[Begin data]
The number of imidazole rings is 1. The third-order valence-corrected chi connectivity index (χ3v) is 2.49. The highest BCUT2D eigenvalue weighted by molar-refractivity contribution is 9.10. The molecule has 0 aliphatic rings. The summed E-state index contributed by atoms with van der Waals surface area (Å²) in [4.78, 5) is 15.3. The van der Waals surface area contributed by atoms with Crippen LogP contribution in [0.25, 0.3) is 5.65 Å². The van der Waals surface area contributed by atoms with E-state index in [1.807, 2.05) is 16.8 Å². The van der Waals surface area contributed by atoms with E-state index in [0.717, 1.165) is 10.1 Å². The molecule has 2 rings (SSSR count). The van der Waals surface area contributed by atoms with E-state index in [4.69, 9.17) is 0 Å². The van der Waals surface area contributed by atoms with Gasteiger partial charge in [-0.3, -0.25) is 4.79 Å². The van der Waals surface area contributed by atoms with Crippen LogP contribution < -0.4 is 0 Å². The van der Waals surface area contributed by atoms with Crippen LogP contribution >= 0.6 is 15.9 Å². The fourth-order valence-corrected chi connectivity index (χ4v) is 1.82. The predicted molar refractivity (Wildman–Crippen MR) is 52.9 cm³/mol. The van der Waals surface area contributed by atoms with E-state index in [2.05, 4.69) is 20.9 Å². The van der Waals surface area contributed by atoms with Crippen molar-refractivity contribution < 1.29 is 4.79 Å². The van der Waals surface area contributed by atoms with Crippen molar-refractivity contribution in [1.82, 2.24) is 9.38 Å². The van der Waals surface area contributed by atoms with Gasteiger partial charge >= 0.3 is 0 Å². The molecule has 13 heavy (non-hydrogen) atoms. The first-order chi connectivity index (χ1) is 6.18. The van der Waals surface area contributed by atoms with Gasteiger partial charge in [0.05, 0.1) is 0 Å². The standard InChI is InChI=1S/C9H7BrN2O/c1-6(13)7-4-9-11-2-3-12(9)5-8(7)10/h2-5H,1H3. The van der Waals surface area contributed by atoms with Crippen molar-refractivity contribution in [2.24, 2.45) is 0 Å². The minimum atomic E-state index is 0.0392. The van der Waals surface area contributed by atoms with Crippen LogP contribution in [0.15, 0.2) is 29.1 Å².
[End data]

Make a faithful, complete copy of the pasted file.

The number of imidazole rings is 1. The third-order valence-corrected chi connectivity index (χ3v) is 2.49. The highest BCUT2D eigenvalue weighted by molar-refractivity contribution is 9.10. The molecule has 0 aliphatic rings. The summed E-state index contributed by atoms with van der Waals surface area (Å²) in [4.78, 5) is 15.3. The van der Waals surface area contributed by atoms with Crippen LogP contribution in [0.25, 0.3) is 5.65 Å². The van der Waals surface area contributed by atoms with E-state index in [1.807, 2.05) is 16.8 Å². The van der Waals surface area contributed by atoms with E-state index in [0.717, 1.165) is 10.1 Å². The molecule has 2 rings (SSSR count). The van der Waals surface area contributed by atoms with E-state index in [4.69, 9.17) is 0 Å². The van der Waals surface area contributed by atoms with Gasteiger partial charge in [-0.3, -0.25) is 4.79 Å². The van der Waals surface area contributed by atoms with Crippen LogP contribution < -0.4 is 0 Å². The van der Waals surface area contributed by atoms with Crippen LogP contribution >= 0.6 is 15.9 Å². The fourth-order valence-corrected chi connectivity index (χ4v) is 1.82. The predicted molar refractivity (Wildman–Crippen MR) is 52.9 cm³/mol. The van der Waals surface area contributed by atoms with E-state index in [2.05, 4.69) is 20.9 Å². The van der Waals surface area contributed by atoms with Crippen molar-refractivity contribution < 1.29 is 4.79 Å². The van der Waals surface area contributed by atoms with Crippen molar-refractivity contribution in [1.82, 2.24) is 9.38 Å². The van der Waals surface area contributed by atoms with Gasteiger partial charge >= 0.3 is 0 Å². The molecule has 13 heavy (non-hydrogen) atoms. The first-order chi connectivity index (χ1) is 6.18. The van der Waals surface area contributed by atoms with Gasteiger partial charge in [0.05, 0.1) is 0 Å². The standard InChI is InChI=1S/C9H7BrN2O/c1-6(13)7-4-9-11-2-3-12(9)5-8(7)10/h2-5H,1H3. The van der Waals surface area contributed by atoms with Crippen molar-refractivity contribution in [2.24, 2.45) is 0 Å². The minimum atomic E-state index is 0.0392. The van der Waals surface area contributed by atoms with Crippen LogP contribution in [0.15, 0.2) is 29.1 Å².